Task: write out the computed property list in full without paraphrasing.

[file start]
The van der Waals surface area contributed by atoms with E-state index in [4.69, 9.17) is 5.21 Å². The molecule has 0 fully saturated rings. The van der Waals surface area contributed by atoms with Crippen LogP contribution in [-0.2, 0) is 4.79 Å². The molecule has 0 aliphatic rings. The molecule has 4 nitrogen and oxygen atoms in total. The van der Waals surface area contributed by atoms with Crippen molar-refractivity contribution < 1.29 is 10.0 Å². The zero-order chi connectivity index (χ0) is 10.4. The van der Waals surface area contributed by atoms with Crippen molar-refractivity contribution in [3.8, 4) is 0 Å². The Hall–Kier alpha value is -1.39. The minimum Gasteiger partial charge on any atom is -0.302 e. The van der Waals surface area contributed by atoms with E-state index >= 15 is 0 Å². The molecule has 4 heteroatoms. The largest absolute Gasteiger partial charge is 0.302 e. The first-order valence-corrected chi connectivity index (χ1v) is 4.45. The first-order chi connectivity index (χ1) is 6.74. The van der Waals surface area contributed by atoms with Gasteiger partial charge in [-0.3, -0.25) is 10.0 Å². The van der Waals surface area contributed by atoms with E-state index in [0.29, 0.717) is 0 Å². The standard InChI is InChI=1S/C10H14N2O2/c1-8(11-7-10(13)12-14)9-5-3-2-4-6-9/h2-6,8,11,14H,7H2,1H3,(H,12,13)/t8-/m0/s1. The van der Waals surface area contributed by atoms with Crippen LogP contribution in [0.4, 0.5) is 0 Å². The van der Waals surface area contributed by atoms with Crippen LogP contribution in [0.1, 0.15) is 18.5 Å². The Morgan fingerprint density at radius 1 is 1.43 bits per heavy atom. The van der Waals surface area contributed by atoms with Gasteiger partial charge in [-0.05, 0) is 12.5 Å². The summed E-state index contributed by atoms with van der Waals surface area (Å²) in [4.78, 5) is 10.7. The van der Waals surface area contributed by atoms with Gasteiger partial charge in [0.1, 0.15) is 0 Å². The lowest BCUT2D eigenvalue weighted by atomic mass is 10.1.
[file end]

The van der Waals surface area contributed by atoms with E-state index in [4.69, 9.17) is 5.21 Å². The molecule has 0 fully saturated rings. The van der Waals surface area contributed by atoms with Crippen LogP contribution in [-0.2, 0) is 4.79 Å². The molecule has 0 aliphatic rings. The molecule has 4 nitrogen and oxygen atoms in total. The van der Waals surface area contributed by atoms with Crippen molar-refractivity contribution < 1.29 is 10.0 Å². The zero-order chi connectivity index (χ0) is 10.4. The van der Waals surface area contributed by atoms with Crippen molar-refractivity contribution in [3.8, 4) is 0 Å². The Hall–Kier alpha value is -1.39. The minimum Gasteiger partial charge on any atom is -0.302 e. The van der Waals surface area contributed by atoms with E-state index >= 15 is 0 Å². The molecule has 4 heteroatoms. The largest absolute Gasteiger partial charge is 0.302 e. The first-order valence-corrected chi connectivity index (χ1v) is 4.45. The first-order chi connectivity index (χ1) is 6.74. The van der Waals surface area contributed by atoms with Gasteiger partial charge in [-0.3, -0.25) is 10.0 Å². The van der Waals surface area contributed by atoms with E-state index in [0.29, 0.717) is 0 Å². The standard InChI is InChI=1S/C10H14N2O2/c1-8(11-7-10(13)12-14)9-5-3-2-4-6-9/h2-6,8,11,14H,7H2,1H3,(H,12,13)/t8-/m0/s1. The van der Waals surface area contributed by atoms with Crippen LogP contribution in [0.4, 0.5) is 0 Å². The van der Waals surface area contributed by atoms with Crippen LogP contribution in [0.1, 0.15) is 18.5 Å². The Morgan fingerprint density at radius 1 is 1.43 bits per heavy atom. The van der Waals surface area contributed by atoms with Gasteiger partial charge in [-0.05, 0) is 12.5 Å². The summed E-state index contributed by atoms with van der Waals surface area (Å²) in [4.78, 5) is 10.7. The van der Waals surface area contributed by atoms with Gasteiger partial charge in [0.1, 0.15) is 0 Å². The lowest BCUT2D eigenvalue weighted by atomic mass is 10.1.